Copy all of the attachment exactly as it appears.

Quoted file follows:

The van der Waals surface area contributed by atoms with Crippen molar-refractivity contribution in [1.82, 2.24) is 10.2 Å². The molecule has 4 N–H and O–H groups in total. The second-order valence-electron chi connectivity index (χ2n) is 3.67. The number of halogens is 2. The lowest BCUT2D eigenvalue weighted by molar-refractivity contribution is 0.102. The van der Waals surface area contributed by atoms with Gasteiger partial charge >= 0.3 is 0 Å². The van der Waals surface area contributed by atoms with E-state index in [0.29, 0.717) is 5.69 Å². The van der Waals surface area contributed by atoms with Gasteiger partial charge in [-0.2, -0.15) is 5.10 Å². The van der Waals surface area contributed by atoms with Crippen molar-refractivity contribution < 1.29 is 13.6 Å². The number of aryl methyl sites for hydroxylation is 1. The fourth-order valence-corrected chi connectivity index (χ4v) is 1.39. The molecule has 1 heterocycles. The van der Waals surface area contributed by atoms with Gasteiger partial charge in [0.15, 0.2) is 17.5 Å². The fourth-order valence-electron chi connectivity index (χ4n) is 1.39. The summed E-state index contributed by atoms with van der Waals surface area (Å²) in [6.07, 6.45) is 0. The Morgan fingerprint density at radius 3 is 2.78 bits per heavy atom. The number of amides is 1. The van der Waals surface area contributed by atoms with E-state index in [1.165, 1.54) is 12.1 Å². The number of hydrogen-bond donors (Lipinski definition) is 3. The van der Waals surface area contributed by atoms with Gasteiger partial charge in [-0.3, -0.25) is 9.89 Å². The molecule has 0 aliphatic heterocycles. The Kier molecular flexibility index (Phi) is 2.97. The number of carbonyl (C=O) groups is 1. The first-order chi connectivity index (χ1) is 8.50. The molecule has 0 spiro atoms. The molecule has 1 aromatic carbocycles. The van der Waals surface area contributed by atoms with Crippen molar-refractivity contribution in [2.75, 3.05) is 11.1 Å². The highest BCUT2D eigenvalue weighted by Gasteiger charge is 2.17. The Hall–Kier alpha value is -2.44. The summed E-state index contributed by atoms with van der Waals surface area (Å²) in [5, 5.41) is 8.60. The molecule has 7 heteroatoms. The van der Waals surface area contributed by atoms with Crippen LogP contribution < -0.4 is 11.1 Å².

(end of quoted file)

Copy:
The van der Waals surface area contributed by atoms with Crippen molar-refractivity contribution in [1.82, 2.24) is 10.2 Å². The molecule has 4 N–H and O–H groups in total. The second-order valence-electron chi connectivity index (χ2n) is 3.67. The number of halogens is 2. The lowest BCUT2D eigenvalue weighted by molar-refractivity contribution is 0.102. The van der Waals surface area contributed by atoms with Gasteiger partial charge >= 0.3 is 0 Å². The van der Waals surface area contributed by atoms with E-state index in [0.29, 0.717) is 5.69 Å². The van der Waals surface area contributed by atoms with Gasteiger partial charge in [-0.2, -0.15) is 5.10 Å². The van der Waals surface area contributed by atoms with Crippen molar-refractivity contribution < 1.29 is 13.6 Å². The number of aryl methyl sites for hydroxylation is 1. The fourth-order valence-corrected chi connectivity index (χ4v) is 1.39. The molecule has 1 heterocycles. The van der Waals surface area contributed by atoms with Gasteiger partial charge in [0.15, 0.2) is 17.5 Å². The fourth-order valence-electron chi connectivity index (χ4n) is 1.39. The summed E-state index contributed by atoms with van der Waals surface area (Å²) in [6.07, 6.45) is 0. The Morgan fingerprint density at radius 3 is 2.78 bits per heavy atom. The number of amides is 1. The van der Waals surface area contributed by atoms with E-state index in [1.165, 1.54) is 12.1 Å². The number of hydrogen-bond donors (Lipinski definition) is 3. The van der Waals surface area contributed by atoms with Gasteiger partial charge in [-0.3, -0.25) is 9.89 Å². The molecule has 0 aliphatic heterocycles. The Kier molecular flexibility index (Phi) is 2.97. The number of carbonyl (C=O) groups is 1. The first-order chi connectivity index (χ1) is 8.50. The molecule has 0 spiro atoms. The molecule has 1 aromatic carbocycles. The van der Waals surface area contributed by atoms with Crippen molar-refractivity contribution in [2.75, 3.05) is 11.1 Å². The highest BCUT2D eigenvalue weighted by Gasteiger charge is 2.17. The Hall–Kier alpha value is -2.44. The summed E-state index contributed by atoms with van der Waals surface area (Å²) in [5, 5.41) is 8.60. The molecule has 7 heteroatoms. The van der Waals surface area contributed by atoms with Crippen LogP contribution < -0.4 is 11.1 Å².